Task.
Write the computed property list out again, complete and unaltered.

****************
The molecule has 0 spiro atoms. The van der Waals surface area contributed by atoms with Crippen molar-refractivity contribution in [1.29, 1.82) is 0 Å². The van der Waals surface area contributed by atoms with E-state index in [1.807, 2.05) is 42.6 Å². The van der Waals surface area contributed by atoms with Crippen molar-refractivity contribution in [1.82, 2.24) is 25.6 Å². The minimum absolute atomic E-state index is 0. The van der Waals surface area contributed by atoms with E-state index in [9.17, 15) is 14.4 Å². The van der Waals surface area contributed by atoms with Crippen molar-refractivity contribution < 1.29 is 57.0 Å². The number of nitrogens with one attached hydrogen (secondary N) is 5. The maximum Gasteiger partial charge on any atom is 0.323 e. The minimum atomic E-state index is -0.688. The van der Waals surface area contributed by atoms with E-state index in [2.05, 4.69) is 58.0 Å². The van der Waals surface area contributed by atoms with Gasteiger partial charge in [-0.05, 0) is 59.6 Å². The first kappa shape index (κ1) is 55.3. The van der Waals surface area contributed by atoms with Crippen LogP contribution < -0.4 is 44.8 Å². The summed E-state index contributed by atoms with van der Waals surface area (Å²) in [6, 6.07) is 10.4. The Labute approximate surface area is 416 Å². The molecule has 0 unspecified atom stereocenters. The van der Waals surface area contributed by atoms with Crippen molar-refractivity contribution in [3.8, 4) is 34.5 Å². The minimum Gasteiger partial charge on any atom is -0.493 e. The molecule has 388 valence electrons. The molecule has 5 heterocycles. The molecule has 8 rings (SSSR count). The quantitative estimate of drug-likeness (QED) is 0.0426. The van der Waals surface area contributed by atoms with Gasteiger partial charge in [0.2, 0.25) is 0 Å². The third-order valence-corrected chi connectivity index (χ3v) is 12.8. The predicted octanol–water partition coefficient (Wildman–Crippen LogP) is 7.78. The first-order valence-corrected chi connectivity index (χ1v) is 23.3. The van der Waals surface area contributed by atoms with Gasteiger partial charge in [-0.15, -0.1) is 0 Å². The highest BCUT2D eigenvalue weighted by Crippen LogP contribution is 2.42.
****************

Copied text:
The molecule has 0 spiro atoms. The van der Waals surface area contributed by atoms with Crippen molar-refractivity contribution in [1.29, 1.82) is 0 Å². The van der Waals surface area contributed by atoms with E-state index in [1.807, 2.05) is 42.6 Å². The van der Waals surface area contributed by atoms with Crippen molar-refractivity contribution in [1.82, 2.24) is 25.6 Å². The minimum absolute atomic E-state index is 0. The van der Waals surface area contributed by atoms with E-state index in [9.17, 15) is 14.4 Å². The van der Waals surface area contributed by atoms with Crippen molar-refractivity contribution < 1.29 is 57.0 Å². The number of nitrogens with one attached hydrogen (secondary N) is 5. The maximum Gasteiger partial charge on any atom is 0.323 e. The minimum atomic E-state index is -0.688. The van der Waals surface area contributed by atoms with E-state index in [2.05, 4.69) is 58.0 Å². The van der Waals surface area contributed by atoms with Gasteiger partial charge in [-0.05, 0) is 59.6 Å². The first kappa shape index (κ1) is 55.3. The van der Waals surface area contributed by atoms with Crippen LogP contribution < -0.4 is 44.8 Å². The summed E-state index contributed by atoms with van der Waals surface area (Å²) in [6, 6.07) is 10.4. The Labute approximate surface area is 416 Å². The molecule has 0 unspecified atom stereocenters. The van der Waals surface area contributed by atoms with Crippen molar-refractivity contribution in [3.8, 4) is 34.5 Å². The minimum Gasteiger partial charge on any atom is -0.493 e. The molecule has 388 valence electrons. The molecule has 5 heterocycles. The molecule has 8 rings (SSSR count). The quantitative estimate of drug-likeness (QED) is 0.0426. The van der Waals surface area contributed by atoms with Gasteiger partial charge in [0.2, 0.25) is 0 Å². The third-order valence-corrected chi connectivity index (χ3v) is 12.8. The predicted octanol–water partition coefficient (Wildman–Crippen LogP) is 7.78. The first-order valence-corrected chi connectivity index (χ1v) is 23.3. The van der Waals surface area contributed by atoms with Gasteiger partial charge in [-0.15, -0.1) is 0 Å². The highest BCUT2D eigenvalue weighted by Crippen LogP contribution is 2.42.